One the first issue, the court considered Section 13.18(5) of the Act, which requires an applicant to establish one or more of these grounds for review to have a determination set aside. Ledore relied on two of these grounds:

13.18(5) The determination of an adjudicator may only be set aside on an application for judicial review if the applicant establishes one or more of the following grounds:

3. The determination was of a … matter entirely unrelated to the subject of the adjudication.

5. The procedures followed in the adjudication did not accord with the procedures to which the adjudication was subject under this Part, and the failure to accord prejudiced the applicant’s right to a fair adjudication.

The court found that the Act specifically provides that procedural fairness is a ground for a party to seek judicial review, and Dixin conceded this point. Consequently, judicial review was available under Section 13.18(5)5 and the court did not need to consider Ledore’s argument that the determination related to matter that was unrelated to the adjudication.

Was there a breach procedural fairness?

The court devoted most of its time on the second issue, determining whether there was a breach of procedural fairness. At the forefront of the court’s analysis was the level of procedural protection that should be afforded to parties in an adjudication.

On the one hand, as Dixin argued, adjudication is “a fast and informal process intended to secure an interim result pending the parties pursuing their dispute more comprehensively in court or before an arbitrator.” The interim nature of a determination limited the procedural protections. The court agreed, in part, with Dixin, that in considering the statutory framework, the legislature intended to “establish a prompt and abbreviated adjudicative process,” that should not be overwhelmed by strict procedural conformity.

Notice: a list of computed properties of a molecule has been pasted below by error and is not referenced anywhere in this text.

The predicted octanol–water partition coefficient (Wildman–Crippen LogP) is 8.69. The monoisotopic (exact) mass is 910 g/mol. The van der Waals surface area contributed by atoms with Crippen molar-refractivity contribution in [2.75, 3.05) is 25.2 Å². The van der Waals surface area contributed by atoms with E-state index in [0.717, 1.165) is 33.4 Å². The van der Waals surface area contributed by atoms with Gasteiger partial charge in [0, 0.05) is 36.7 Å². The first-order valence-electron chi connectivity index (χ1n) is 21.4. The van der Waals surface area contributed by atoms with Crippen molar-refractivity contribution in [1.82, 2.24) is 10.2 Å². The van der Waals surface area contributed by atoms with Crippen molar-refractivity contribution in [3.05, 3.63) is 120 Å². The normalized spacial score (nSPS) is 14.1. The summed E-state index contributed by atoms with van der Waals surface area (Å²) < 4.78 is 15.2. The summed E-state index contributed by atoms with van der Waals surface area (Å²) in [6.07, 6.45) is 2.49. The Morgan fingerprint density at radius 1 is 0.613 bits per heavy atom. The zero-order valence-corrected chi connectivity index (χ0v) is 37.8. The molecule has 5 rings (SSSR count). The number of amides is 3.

But it’s not “rough justice” that is devoid of all procedural protection, simply because the process results in an interim determination that can be corrected by the courts or an arbitrator, where the procedural rights are more comprehensive. The court found that while procedural protection was limited, some procedural protections remained, as:

the right to be heard on the determinative issue is a central component of even more limited procedural protections. It is a legal truism in our system of justice that it is fundamentally unfair, and quite possibly unreliable, for a judicial officer or adjudicator to reach a conclusion in his or her reasons for judgment in a proceeding based on an issue that has not been pleaded or relied upon by a party to the proceeding.

While the courts tend to pay a significant amount of deference to the determinations of specialized decision-making bodies, this is subject to basic safeguards being met. The procedural entitlements in adjudication were not so low as to eliminate the fundamental right to be heard on the dispositive issue, and accordingly there existed procedural unfairness.

What is the appropriate remedy?

Ledore submitted that the court should set aside the adjudicator’s determination as unreasonable and substitute it with its own analysis. The court disagreed, and determined that the adjudicator, who had experience in the construction industry, had not yet had the benefit of the parties’ submissions on the dispositive issue.

Thus, the matter was remitted back to the adjudicator for determination in accordance with the court’s reasons.


The court has provided valuable guidance: Adjudication is not “rough justice” and remains subject to the most basic of procedural protections as embodied in the audi alteram partem principle, one of the two pillars supporting natural justice. Even though adjudication is interim, parties can at very least expect these basic protections, particularly the right to a fair hearing, and to be informed of and respond to the dispositive issue on which their dispute turns.